On New Year's Day, Task Group 38.1 stood out of Ulithi to provide air support for landings on Luzon at Lingayen Gulf. The planes hit Formosa on the 3rd and 4th, pounded airfields on Luzon on the 6th and 7th, and returned to Formosa installations on the day of the landings, 9 January. That night, Yarnall accompanied the fast carriers through Bashi Channel into the South China Sea to begin a series of raids on Japan's inner defense line. Unopposed by the Japanese Fleet, Task Force 38 sent planes against bases at Camranh Bay and Saigon in Indochina, then against Formosa on 15 January. Fighters attacked Amoy, Swatow, and Hong Kong in China as well as Hainan Island in the Gulf of Tonkin. On the 26th, they returned to Hong Kong and Hainan for a repeat performance and for good measure made a sweep of Canton. The task force exited the South China Sea via Balintang Channel and then hit Formosa and the Nansei Shoto on 21 January. Okinawa felt the carriers' punch on the 22nd; and, two days later, Task Force 38 set a course back to Ulithi.

On 10 February, Yarnall left Ulithi with Task Force 38 to attack the Japanese home islands for the first time since the Halsey-Doolittle raid and to provide strategic cover for the assault on Iwo Jima. For two days, 16 and 17 February, the skies over Tokyo rained death and destruction. On the 18th, Yarnall steamed south with the carriers to lend the marines a hand during the Iwo Jima landings. While Task Force 38 planes supported the assault, Yarnall protected their floating bases from enemy air and submarine attacks. She remained in the vicinity of the Volcano Islands until the 22nd when she and the carriers again headed toward the Japanese home islands for another swipe at Tokyo on the 25th. Then, after rendezvousing with Task Group 50.8, the logistics group, Task Force 38, sent its planes to strike Okinawa on 1 March.

On 3 March, Yarnall received orders transferring her from Task Group 58.2 to Task Group 59.6 for a practice attack on the main body of Task Group 59. While closing the objective on the night of 4 and 5 March, she collided with Ringgold (Destroyer - 500). Ringgold suffered a sheared off bow while Yarnall also suffered one man killed and six others injured. Towed to Ulithi by Molala (fleet ocean tug - 106), she reached the anchorage on 7 March. On the 8th, her bow broke off and sank. While at Ulithi, she had a false bow fitted for the voyage back to the United States for permanent repairs. She stood out of Ulithi on 5 April and steamed via Pearl Harbor to the Mare Island Navy Yard where she underwent repairs until 2 July.

The warship returned to Pearl Harbor in July and conducted training operations in the Hawaiian Islands through the end of the war. Two days after the cessations of hostilities, Yarnall set a course for Tokyo, Japan, to participate in the postwar occupation. She was present in Tokyo Bay on 2 September when Japanese officials signed the surrender document on board Missouri ((Battleship - 63) and remained in the Far East supporting minesweeping operations until the end of October. On the 31st, she put to sea and shaped a course for San Diego, Calif., where, though she remained commission, she was placed in an inactive status. Berthed at San Diego with the Pacific Reserve Fleet, Yarnall was finally placed out of commission on 15 January 1947.

The outbreak of the Korean conflict in June 1950 brought many ships out of the "mothball fleet." Yarnall was ordered back into active service on 31 August 1950, and she was recommissioned at San Diego on 28 February 1951. She reported for duty with the Pacific Fleet on 20 March and conducted shakedown training and other exercises along the west coast until mid-May. On 15 May, Yarnall departed San Diego for Japan. Steaming via Pearl Harbor, she arrived in Yokosuka on 7 June and, three days later, got underway for her first tour of combat duty in Korean waters. For the most part, Yarnall served in the screen of Task Force 77, the carrier task force, though on occasion she did close the coast of Korea to provide gunfire support for the United Nations troops operating ashore. Her first Korean War deployment was punctuated by periodic port calls, mostly at Yokosuka, but also at Okinawa and at Keelung, Taiwan. In August, she served briefly with the Taiwan Strait patrol before returning to the Korean combat zone in September.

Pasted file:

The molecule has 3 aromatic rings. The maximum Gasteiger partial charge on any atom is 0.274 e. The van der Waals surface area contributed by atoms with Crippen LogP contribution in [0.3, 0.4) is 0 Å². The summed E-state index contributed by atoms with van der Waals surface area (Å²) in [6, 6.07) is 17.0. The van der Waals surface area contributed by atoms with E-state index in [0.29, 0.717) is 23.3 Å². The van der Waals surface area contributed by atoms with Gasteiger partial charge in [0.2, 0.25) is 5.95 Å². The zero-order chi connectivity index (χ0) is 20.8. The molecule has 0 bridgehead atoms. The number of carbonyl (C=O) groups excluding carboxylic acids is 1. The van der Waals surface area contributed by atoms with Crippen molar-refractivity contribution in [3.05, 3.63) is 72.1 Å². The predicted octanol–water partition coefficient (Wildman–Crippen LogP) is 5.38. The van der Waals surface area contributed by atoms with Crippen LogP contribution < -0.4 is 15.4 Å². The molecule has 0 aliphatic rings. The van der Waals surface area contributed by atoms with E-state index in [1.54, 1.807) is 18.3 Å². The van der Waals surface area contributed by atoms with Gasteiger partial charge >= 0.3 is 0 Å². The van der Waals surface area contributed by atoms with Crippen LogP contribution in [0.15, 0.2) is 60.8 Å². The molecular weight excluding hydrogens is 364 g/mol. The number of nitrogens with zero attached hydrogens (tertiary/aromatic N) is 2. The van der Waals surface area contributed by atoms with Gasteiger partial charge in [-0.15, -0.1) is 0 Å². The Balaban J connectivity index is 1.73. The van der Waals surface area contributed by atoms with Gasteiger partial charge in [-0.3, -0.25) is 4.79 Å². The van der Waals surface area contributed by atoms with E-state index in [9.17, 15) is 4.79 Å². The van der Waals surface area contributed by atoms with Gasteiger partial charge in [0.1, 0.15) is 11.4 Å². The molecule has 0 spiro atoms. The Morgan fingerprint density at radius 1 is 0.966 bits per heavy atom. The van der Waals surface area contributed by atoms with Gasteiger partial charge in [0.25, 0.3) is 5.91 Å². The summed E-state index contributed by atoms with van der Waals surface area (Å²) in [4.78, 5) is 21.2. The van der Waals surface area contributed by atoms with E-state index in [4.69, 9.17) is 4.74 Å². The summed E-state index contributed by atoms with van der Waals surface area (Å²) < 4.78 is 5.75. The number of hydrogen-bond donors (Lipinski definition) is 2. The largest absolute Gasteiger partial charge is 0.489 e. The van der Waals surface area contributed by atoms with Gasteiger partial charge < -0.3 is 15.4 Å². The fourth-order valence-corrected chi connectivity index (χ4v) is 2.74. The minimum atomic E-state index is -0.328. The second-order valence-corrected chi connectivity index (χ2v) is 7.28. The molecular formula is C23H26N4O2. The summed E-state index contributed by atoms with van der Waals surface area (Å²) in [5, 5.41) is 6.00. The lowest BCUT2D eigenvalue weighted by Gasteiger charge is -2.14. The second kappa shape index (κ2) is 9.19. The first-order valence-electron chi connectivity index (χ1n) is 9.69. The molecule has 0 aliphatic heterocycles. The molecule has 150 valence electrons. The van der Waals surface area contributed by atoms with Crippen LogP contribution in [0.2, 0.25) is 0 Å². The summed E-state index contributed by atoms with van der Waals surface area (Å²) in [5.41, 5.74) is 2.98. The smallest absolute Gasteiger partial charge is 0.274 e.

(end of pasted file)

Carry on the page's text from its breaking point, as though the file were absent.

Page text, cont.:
Her first Korean War deployment lasted until December. On 8 December, the desstrroyer departed Yokosuka and steamed via Midway and Pearl Harbor to San Diego where she arrived on the 21st. From there, she moved to Long Beach early in 1952 for an overhaul. The warship completed repairs early that summer and returned to San Diego on 11 June. A month and a day later, she departed San Diego; set a course via Pearl Harbor and Midway for the western Pacific; and arrived in Yokosuka on 6 August. On the 8th, she again got underway and, after an overnight stop at Sasebo on 10 and 11 August, headed for the Korean operating area. Again, her duties consisted of screening Task Force 77 carriers and providing bombardment services, frequently at the besieged port city of Wonsan. As during the previous deployment, she alternated tours of duty in Korean waters with port calls at Japanese ports for repairs, upkeep, rest, and relaxation. Later, in November, she returned to the Taiwan Strait patrol before resuming her tours of duty with Task Force 77 and on the bombline. On 30 January 1953, she concluded her second Korean War deployment by departing Sasebo for the United States. Steaming via Midway and Pearl Harbor, Yarnall arrived in San Diego on 16 February.

While Yarnall enjoyed her stateside rotation, hostilities in Korea ceased when an armistice was finally signed on 27 July 1953. The warship, however, continued to make annual deployments to the Far East and frequently operated in Korean waters with Task Force 77. She continued to alternate deployments to the Orient with periods of normal operations out of San Diego until September of 1958 when she was decommissioned.

Berthed at Stockton, Calif., Yarnall remained inactive for almost a decade. On 10 June 1968, she was transferred, on a loan basis, to the Taiwanese Navy which she served as Kun Yang (Destroyer - 8). She was returned to the United States Navy in 1974 for disposal. Her name was struck from the Navy list on 25 January 1974, and she was retransferred back to Taiwan by sale. As of early 1980, Kun Yang remained active with the Taiwan Navy.

Yarnall (Destroyer - 541) earned seven battle stars during World War II and two battle stars during the Korean conflict.

26 August 2002